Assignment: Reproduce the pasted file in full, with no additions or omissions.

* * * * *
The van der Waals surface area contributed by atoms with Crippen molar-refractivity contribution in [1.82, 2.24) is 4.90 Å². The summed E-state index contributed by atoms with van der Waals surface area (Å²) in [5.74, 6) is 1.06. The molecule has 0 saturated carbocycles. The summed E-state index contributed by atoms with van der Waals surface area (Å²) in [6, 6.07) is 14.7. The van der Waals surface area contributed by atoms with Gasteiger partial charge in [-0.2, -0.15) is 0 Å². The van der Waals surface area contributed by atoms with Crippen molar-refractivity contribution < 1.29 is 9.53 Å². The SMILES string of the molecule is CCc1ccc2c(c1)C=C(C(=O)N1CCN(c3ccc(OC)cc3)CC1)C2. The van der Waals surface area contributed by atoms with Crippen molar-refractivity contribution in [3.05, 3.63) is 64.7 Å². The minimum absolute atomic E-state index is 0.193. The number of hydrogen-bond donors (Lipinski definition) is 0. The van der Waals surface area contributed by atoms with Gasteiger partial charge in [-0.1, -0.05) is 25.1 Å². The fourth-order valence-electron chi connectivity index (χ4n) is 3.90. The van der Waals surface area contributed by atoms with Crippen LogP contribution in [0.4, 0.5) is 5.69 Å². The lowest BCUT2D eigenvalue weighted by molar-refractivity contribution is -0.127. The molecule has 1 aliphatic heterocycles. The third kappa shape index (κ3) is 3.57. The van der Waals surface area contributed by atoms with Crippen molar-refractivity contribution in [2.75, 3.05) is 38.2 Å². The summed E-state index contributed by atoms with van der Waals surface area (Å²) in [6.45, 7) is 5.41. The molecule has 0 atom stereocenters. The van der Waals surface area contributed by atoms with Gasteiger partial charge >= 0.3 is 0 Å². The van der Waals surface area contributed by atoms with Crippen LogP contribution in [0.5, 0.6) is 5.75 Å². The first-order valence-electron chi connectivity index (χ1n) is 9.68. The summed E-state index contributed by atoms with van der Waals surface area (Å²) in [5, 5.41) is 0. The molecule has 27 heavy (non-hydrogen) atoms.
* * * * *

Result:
The van der Waals surface area contributed by atoms with Crippen molar-refractivity contribution in [1.82, 2.24) is 4.90 Å². The summed E-state index contributed by atoms with van der Waals surface area (Å²) in [5.74, 6) is 1.06. The molecule has 0 saturated carbocycles. The summed E-state index contributed by atoms with van der Waals surface area (Å²) in [6, 6.07) is 14.7. The van der Waals surface area contributed by atoms with Gasteiger partial charge in [-0.2, -0.15) is 0 Å². The van der Waals surface area contributed by atoms with Crippen molar-refractivity contribution < 1.29 is 9.53 Å². The SMILES string of the molecule is CCc1ccc2c(c1)C=C(C(=O)N1CCN(c3ccc(OC)cc3)CC1)C2. The van der Waals surface area contributed by atoms with Crippen molar-refractivity contribution in [3.05, 3.63) is 64.7 Å². The minimum absolute atomic E-state index is 0.193. The number of hydrogen-bond donors (Lipinski definition) is 0. The van der Waals surface area contributed by atoms with Gasteiger partial charge in [-0.1, -0.05) is 25.1 Å². The fourth-order valence-electron chi connectivity index (χ4n) is 3.90. The van der Waals surface area contributed by atoms with Crippen LogP contribution in [0.4, 0.5) is 5.69 Å². The lowest BCUT2D eigenvalue weighted by molar-refractivity contribution is -0.127. The molecule has 1 aliphatic heterocycles. The third kappa shape index (κ3) is 3.57. The van der Waals surface area contributed by atoms with Crippen molar-refractivity contribution in [2.75, 3.05) is 38.2 Å². The summed E-state index contributed by atoms with van der Waals surface area (Å²) in [6.45, 7) is 5.41. The molecule has 0 atom stereocenters. The van der Waals surface area contributed by atoms with Gasteiger partial charge >= 0.3 is 0 Å². The van der Waals surface area contributed by atoms with Crippen LogP contribution in [0.5, 0.6) is 5.75 Å². The first-order valence-electron chi connectivity index (χ1n) is 9.68. The summed E-state index contributed by atoms with van der Waals surface area (Å²) in [5, 5.41) is 0. The molecule has 27 heavy (non-hydrogen) atoms.